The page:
Dental Hygienists Infected with Bloodborne Pathogens

Standard for Reporting and Guidance for Prevention of Transmission of Infection

Added to Handbook: Prior to June 2004
Revised January 2014

PURPOSE

This policy has been developed to:

  • Articulate the CDHBC reporting requirements and provide guidelines for registrants who are infected with one or more blood-borne virus (BBV) type infections of hepatitis B virus (HBV), hepatitis C virus (HCV) or human immunodeficiency virus (HIV);
  • Provide guidance on appropriate measures for preventing the transmission of infection;
  • Provide recommendations for the management of dental hygienists infected with blood-borne pathogens; and
  • Outline the reporting standards for a registrant who is infected with BBV.

BACKGROUND

Disease transmission from infected health-care workers to clients during exposure-prone procedures (EPPs) has been demonstrated in the literature. While the chance of transmission appears to be small, it is also recognized that dental hygienists perform invasive "exposure-prone procedures" that present the opportunity for the client to be exposed to the health care worker's blood. The risk of such transmission is diminished substantially through the strict use of Routine Practices for infection prevention and control.

Health Canada's definition of exposure-prone procedures (EPP) are those during which transmission of HBV, HCV, or HIV from a health care worker (HCW) to client is most likely to occur and include the following:

  • digital palpation of a needle tip in a body cavity, a hollow space within the body or one of its organs, or the simultaneous presence of the HCW's fingers and a needle or other sharp instrument or object in a blind or highly confined anatomic site, …; or…
  • major cutting or removal of an oral or perioral tissue, including tooth structures, during which there is a potential for the patient's open tissues to be exposed to the blood of an injured HCW

CDHBC's Obligations

  • Develop policies that encourage a safe working environment and maximize the use of measures to prevent BBV transmission. Some of these opportunities include but are not limited to 1) mandating the use of Routine Practices; 2) requiring registrants to report all occupational blood exposures to clients to the Registrar.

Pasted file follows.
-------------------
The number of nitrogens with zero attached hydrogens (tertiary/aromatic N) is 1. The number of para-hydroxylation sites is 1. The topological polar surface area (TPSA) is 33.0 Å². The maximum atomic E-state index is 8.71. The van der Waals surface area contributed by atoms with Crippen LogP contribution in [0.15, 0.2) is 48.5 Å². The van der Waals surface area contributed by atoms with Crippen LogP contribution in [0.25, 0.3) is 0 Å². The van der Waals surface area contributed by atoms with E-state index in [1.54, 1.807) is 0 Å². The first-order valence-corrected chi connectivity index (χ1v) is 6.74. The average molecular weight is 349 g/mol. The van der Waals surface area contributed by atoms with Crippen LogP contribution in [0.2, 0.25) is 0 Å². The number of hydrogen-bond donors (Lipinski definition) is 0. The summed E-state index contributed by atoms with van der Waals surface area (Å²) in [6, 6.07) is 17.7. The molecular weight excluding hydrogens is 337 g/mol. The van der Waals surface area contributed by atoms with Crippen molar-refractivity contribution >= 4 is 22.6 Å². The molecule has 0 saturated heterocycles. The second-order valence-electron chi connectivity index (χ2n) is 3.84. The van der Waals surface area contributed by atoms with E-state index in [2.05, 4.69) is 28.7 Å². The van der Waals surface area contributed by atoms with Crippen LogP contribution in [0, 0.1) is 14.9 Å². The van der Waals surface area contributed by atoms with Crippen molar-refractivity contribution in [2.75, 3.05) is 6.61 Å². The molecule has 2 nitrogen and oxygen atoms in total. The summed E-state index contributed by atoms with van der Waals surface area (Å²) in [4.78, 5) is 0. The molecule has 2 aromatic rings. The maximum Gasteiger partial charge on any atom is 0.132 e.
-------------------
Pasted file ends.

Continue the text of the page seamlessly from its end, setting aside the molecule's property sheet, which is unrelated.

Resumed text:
• Develop an interpretation guideline to define restrictions to practice for registrants infected with BBV.
  • Conduct an individualized assessment of an infected registrant's practice and make recommendations about any necessary practice modifications.
  • Endeavor to maintain the confidentiality of the affected registrant.
  • Monitor, as necessary, the registrant's practice in consultation with the registrant and/or the registrant's physician.
  • Inform registrants of this policy, related processes and encourage all registrants to know their own HIV, HBV and HCV status.
  • Strongly encourage all registrants to obtain vaccination against HBV.

POLICY

A registrant who is infected with a BBV:

  1. Is not routinely required to inform their clients of their status; however, they must notify the CDHBC Registrar of their sero-positive status. Notification must be in writing addressed in confidence to:
     

    The Registrar of the College
    of Dental Hygienists of BC
    Personal and Confidential
    Suite 600, 3795 Carey Road
    Victoria BC V8Z 6T8

  2. Must cooperate with the assessment of his/her practice by a CDHBC appointed expert;
  3. Must comply with the recommendations made by the Registrar; and
  4. Must inform the Registrar immediately if he/she is no longer able to comply with the recommendations, or is unable to consistently provide dental hygiene care with a high standard of infection control and/or is putting his/her client's at risk.

Should a client be exposed to blood or bodily fluids of the infected registrant, the registrant must:

  • Inform the client if they have been exposed to a blood-borne pathogen and follow the guidelines for blood and body fluid exposure (See the CDHBC Interpretation Guideline titled "Blood and Body Fluid Exposure Management").

Requirements for registrants infected with HBV, HCV or HIV are as follows:

A registrant infected with Hepatitis B

If performing non-EPPs an infected registrant can practice so long as they:

  • Use Routine Practices, and double glove for all aspects of client care for which gloving is recommended routinely;
  • Get tested for circulating HBV plasma viral load with the most sensitive DNA assay possible, no less than every six (6) months; and
  • In conjunction with this testing, provide a written report to the Registrar from their physician outlining the HBV viral load status, along with any additional information about the registrant's viral burden level and/or specific practice recommendations.

If performing EPPs an infected registrant:

  • Cannot perform EPPs if HBV plasma DNA is at or above 2000 IU/mL except on patients who are HBV immune.
  • Can perform EPPs if plasma DNA is below 2000 IU/mL.
  • Must double glove and use Routine Practices.